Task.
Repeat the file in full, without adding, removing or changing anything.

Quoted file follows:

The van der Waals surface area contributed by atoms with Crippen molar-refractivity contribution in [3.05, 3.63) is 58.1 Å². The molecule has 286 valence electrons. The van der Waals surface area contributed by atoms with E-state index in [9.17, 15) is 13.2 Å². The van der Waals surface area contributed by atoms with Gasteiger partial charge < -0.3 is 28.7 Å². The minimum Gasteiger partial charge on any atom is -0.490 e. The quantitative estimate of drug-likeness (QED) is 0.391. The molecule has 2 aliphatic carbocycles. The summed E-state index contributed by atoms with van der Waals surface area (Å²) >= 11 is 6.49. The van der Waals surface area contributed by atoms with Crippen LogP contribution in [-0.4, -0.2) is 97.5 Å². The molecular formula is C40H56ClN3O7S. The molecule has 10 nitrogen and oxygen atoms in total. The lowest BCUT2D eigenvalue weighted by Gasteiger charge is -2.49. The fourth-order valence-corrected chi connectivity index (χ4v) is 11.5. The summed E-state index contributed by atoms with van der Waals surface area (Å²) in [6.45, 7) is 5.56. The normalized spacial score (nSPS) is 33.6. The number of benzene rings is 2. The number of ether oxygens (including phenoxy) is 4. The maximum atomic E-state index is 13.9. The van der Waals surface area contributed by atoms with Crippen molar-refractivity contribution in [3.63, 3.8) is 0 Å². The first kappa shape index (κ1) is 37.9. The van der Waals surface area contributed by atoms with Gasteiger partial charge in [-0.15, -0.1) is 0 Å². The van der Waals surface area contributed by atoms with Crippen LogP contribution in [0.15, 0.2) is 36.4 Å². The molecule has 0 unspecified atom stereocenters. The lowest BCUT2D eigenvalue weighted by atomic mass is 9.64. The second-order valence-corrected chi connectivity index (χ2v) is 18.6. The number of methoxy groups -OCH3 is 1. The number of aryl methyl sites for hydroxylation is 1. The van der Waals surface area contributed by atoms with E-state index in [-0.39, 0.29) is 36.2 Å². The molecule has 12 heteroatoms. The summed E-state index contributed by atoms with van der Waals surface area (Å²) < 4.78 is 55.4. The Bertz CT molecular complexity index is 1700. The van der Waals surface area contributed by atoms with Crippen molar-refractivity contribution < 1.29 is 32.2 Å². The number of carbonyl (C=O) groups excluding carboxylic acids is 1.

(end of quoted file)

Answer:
The van der Waals surface area contributed by atoms with Crippen molar-refractivity contribution in [3.05, 3.63) is 58.1 Å². The molecule has 286 valence electrons. The van der Waals surface area contributed by atoms with E-state index in [9.17, 15) is 13.2 Å². The van der Waals surface area contributed by atoms with Gasteiger partial charge < -0.3 is 28.7 Å². The minimum Gasteiger partial charge on any atom is -0.490 e. The quantitative estimate of drug-likeness (QED) is 0.391. The molecule has 2 aliphatic carbocycles. The summed E-state index contributed by atoms with van der Waals surface area (Å²) >= 11 is 6.49. The van der Waals surface area contributed by atoms with Crippen LogP contribution in [-0.4, -0.2) is 97.5 Å². The molecular formula is C40H56ClN3O7S. The molecule has 10 nitrogen and oxygen atoms in total. The lowest BCUT2D eigenvalue weighted by Gasteiger charge is -2.49. The fourth-order valence-corrected chi connectivity index (χ4v) is 11.5. The summed E-state index contributed by atoms with van der Waals surface area (Å²) in [6.45, 7) is 5.56. The normalized spacial score (nSPS) is 33.6. The number of benzene rings is 2. The number of ether oxygens (including phenoxy) is 4. The maximum atomic E-state index is 13.9. The van der Waals surface area contributed by atoms with Crippen molar-refractivity contribution in [3.63, 3.8) is 0 Å². The first kappa shape index (κ1) is 37.9. The van der Waals surface area contributed by atoms with Gasteiger partial charge in [-0.15, -0.1) is 0 Å². The van der Waals surface area contributed by atoms with Crippen LogP contribution in [0.15, 0.2) is 36.4 Å². The molecule has 0 unspecified atom stereocenters. The lowest BCUT2D eigenvalue weighted by atomic mass is 9.64. The second-order valence-corrected chi connectivity index (χ2v) is 18.6. The number of methoxy groups -OCH3 is 1. The number of aryl methyl sites for hydroxylation is 1. The van der Waals surface area contributed by atoms with E-state index in [-0.39, 0.29) is 36.2 Å². The molecule has 12 heteroatoms. The summed E-state index contributed by atoms with van der Waals surface area (Å²) < 4.78 is 55.4. The Bertz CT molecular complexity index is 1700. The van der Waals surface area contributed by atoms with Crippen molar-refractivity contribution < 1.29 is 32.2 Å². The number of carbonyl (C=O) groups excluding carboxylic acids is 1.